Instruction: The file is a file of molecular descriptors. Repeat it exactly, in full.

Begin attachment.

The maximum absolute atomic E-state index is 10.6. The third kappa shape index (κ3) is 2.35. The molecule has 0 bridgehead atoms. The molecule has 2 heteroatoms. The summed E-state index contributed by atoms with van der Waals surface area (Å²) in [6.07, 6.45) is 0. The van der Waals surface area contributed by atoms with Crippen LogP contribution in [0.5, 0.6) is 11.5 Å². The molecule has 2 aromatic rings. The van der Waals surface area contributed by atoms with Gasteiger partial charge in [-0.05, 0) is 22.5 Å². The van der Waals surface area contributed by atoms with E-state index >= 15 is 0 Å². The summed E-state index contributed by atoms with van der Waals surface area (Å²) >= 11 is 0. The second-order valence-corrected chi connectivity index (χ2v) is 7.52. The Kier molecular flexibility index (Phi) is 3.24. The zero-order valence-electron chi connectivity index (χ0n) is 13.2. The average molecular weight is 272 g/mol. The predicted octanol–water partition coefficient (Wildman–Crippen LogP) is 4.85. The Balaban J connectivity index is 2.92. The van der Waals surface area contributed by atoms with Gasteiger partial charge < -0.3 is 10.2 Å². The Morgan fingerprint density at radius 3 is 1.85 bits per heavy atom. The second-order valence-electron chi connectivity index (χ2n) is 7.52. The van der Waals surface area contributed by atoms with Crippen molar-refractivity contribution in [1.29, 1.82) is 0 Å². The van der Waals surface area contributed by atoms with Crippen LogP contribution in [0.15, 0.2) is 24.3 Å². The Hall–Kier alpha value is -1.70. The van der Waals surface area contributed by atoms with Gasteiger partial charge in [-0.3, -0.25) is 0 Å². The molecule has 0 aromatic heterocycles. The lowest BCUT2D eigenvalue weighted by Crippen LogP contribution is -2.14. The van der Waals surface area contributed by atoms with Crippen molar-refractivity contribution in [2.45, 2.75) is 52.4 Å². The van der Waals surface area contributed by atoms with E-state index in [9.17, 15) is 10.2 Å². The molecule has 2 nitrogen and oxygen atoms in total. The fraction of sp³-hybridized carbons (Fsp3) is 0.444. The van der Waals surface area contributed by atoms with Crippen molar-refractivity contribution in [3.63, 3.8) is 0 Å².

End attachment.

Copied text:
The maximum absolute atomic E-state index is 10.6. The third kappa shape index (κ3) is 2.35. The molecule has 0 bridgehead atoms. The molecule has 2 heteroatoms. The summed E-state index contributed by atoms with van der Waals surface area (Å²) in [6.07, 6.45) is 0. The van der Waals surface area contributed by atoms with Crippen LogP contribution in [0.5, 0.6) is 11.5 Å². The molecule has 2 aromatic rings. The van der Waals surface area contributed by atoms with Gasteiger partial charge in [-0.05, 0) is 22.5 Å². The van der Waals surface area contributed by atoms with E-state index >= 15 is 0 Å². The summed E-state index contributed by atoms with van der Waals surface area (Å²) >= 11 is 0. The second-order valence-corrected chi connectivity index (χ2v) is 7.52. The Kier molecular flexibility index (Phi) is 3.24. The zero-order valence-electron chi connectivity index (χ0n) is 13.2. The average molecular weight is 272 g/mol. The predicted octanol–water partition coefficient (Wildman–Crippen LogP) is 4.85. The Balaban J connectivity index is 2.92. The van der Waals surface area contributed by atoms with Gasteiger partial charge < -0.3 is 10.2 Å². The Morgan fingerprint density at radius 3 is 1.85 bits per heavy atom. The second-order valence-electron chi connectivity index (χ2n) is 7.52. The van der Waals surface area contributed by atoms with Crippen molar-refractivity contribution in [1.29, 1.82) is 0 Å². The van der Waals surface area contributed by atoms with Crippen LogP contribution in [0.15, 0.2) is 24.3 Å². The Hall–Kier alpha value is -1.70. The van der Waals surface area contributed by atoms with Gasteiger partial charge in [-0.3, -0.25) is 0 Å². The molecule has 0 aromatic heterocycles. The lowest BCUT2D eigenvalue weighted by Crippen LogP contribution is -2.14. The van der Waals surface area contributed by atoms with Crippen molar-refractivity contribution in [2.45, 2.75) is 52.4 Å². The van der Waals surface area contributed by atoms with E-state index in [9.17, 15) is 10.2 Å². The molecule has 2 nitrogen and oxygen atoms in total. The fraction of sp³-hybridized carbons (Fsp3) is 0.444. The van der Waals surface area contributed by atoms with Crippen molar-refractivity contribution in [3.63, 3.8) is 0 Å².